Several months back a bipartisan group of six senators joined forces in the name of Truth, Justice, and the Fiscally Responsible Way. The Gang used recommendations made by Obama's National Commission on Fiscal Responsibility and Reform as a jumping off point for saving more than $4 trillion dollars over ten years. Keep in mind, the federal government spends roughly $3.7 trillion in one year. What makes the Gang different from the Biden Group is that everything is on the table for them: spending cuts, revenue increases, and savings through entitlement programs like Medicare. Things were going swimmingly until Senator Tom Coburn (R-OK) left the group in mid-May after becoming increasingly frustrated with how the negotiations were proceeding.
"Today, a day which will live in infamy, Tom Coburn announced he is taking his ball and going home."
The now Gang of Five is still meeting and has announced a plan that could cut $4.7 trillion over the next decade. The remaining Gang is being led by Senators Saxby Chambliss (R-GA) and Mark Warner (D-VA), and includes Mike Crapo (R-ID), Dick Durbin (D-IL), and Kent Conrad (D-ND).
Around the time the Gang was splintering, the Biden Group was just getting started. Since then, much faith has been placed in the Biden Group. Which is surprising, to say the least, given Biden's reaction to the President's announcement that he would be pulled away from his regular duties to lead the group:
"Hey Timbo, wake me up when this things over."
Unlike the Gang, the Group is much more narrow and limited in its discussion. Whereas as the Gang was discussing all possible options, the Group seems unwilling (for political expediency) to tinker with tax increases (although closing tax loopholes is still an option) or entitlement programs (like Social Security). Instead the talks have mostly been about how to cut discretionary domestic spending. So far the Group has allegedly agreed upon roughly $1 trillion in spending reductions over the next several years. However, this is far short of the $4 trillion in savings the GOP is looking for. And with a self-imposed deadline of July 1, the Group still has a long way to go. The Group is ratcheting up the pace of its talks this week with 3 meetings in hopes of tackling the more divisive issues.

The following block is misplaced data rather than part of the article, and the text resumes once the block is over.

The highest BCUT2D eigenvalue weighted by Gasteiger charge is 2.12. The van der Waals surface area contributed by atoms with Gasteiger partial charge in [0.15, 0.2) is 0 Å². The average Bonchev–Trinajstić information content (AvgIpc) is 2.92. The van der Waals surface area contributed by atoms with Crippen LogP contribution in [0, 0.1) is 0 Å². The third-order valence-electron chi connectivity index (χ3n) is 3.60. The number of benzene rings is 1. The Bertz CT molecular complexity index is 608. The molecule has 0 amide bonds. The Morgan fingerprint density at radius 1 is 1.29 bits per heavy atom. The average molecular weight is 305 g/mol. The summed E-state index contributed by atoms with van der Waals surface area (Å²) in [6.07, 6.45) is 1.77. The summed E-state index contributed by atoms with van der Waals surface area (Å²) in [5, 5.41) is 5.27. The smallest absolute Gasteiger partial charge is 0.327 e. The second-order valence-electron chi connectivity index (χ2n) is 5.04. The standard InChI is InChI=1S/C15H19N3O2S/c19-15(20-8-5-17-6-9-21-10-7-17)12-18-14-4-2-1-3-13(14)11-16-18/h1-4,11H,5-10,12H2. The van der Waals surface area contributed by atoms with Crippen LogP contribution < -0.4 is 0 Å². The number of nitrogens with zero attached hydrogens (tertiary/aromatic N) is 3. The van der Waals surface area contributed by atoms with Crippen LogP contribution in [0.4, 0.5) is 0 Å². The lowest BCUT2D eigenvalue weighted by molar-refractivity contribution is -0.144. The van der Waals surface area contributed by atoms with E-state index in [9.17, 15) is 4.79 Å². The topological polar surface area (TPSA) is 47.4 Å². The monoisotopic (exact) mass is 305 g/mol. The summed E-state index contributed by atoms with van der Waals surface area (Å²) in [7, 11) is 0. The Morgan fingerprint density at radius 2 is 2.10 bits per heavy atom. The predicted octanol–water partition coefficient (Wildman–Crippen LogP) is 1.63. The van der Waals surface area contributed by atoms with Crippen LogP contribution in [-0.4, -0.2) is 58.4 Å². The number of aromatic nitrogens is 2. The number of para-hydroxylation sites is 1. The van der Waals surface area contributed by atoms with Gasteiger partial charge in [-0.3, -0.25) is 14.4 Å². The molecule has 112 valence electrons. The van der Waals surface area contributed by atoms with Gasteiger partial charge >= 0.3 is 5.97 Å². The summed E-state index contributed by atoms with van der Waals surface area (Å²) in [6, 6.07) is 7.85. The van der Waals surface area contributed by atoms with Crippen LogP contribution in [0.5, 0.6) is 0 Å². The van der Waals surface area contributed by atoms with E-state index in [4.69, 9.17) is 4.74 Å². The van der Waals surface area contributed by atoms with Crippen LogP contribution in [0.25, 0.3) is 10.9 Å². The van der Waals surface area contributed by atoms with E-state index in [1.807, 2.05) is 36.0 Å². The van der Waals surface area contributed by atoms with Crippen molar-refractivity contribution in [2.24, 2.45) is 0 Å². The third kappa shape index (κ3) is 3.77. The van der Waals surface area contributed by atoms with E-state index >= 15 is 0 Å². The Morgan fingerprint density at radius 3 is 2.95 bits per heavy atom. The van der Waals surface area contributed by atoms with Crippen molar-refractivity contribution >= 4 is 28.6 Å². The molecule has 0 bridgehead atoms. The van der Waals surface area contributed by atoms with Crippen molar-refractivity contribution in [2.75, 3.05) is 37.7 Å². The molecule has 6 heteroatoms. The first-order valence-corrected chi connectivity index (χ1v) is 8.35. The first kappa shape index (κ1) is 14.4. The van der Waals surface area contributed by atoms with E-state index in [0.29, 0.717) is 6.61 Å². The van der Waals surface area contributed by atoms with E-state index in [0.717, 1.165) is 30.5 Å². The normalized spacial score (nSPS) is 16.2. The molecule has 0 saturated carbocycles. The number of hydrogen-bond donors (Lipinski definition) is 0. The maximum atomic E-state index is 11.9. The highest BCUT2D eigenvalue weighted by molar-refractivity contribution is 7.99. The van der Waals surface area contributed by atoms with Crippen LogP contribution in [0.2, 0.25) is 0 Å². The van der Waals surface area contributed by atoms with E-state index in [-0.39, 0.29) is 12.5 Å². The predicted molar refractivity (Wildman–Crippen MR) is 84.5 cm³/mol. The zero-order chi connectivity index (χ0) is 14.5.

A lot of ideas have been popping up in the news lately, including a cap on discretionary spending (i.e. spending only 18-20% of GDP), a balanced budget amendment to the Constitution (checkout this great piece by the indefatigable Isabelle), and switching to a 2-year appropriations process instead of an annual one. All of which seem fairly unlikely at this point.
The real questions now is what's going to get cut? Unfortunately, details surrounding the Gang and Group talks have been decidedly guarded, almost secretive. But raising the debt ceiling will depend on how palatable their plans are to our more fiscally conservative members of Congress. For now, we will have to wait until their plans are unveiled to know what the future holds for us — will it be one of austerity, or one of comfort and prosperity?
1st Rule of the Biden Group. Don't talk about the Biden Group.
UPDATE 6/23: House Majority Leader Eric Cantor has left the Biden group over a disagreement on the issue of increasing revenue through taxes. While Cantor says the talks have established a "blue print" for going forward, his departure highlights the ideological differences between the two parties, and serves as a precursor to the heated debates to come when budget talks reach both houses of Congress.
**There is a difference between “the debt” and “the deficit.” The debt is how much money we owe all together, around $14.3 trillion right now. The deficit is how much we're short by in any given year, i.e. if the government takes in less money than it spends in any given year, it's running a deficit. To make up for this shortfall we need to borrow money, which adds to our total debt. So running a deficit increases our total debt. To payoff our debt, we need to reduce deficit spending. Remember, deficit is yearly and debt is total.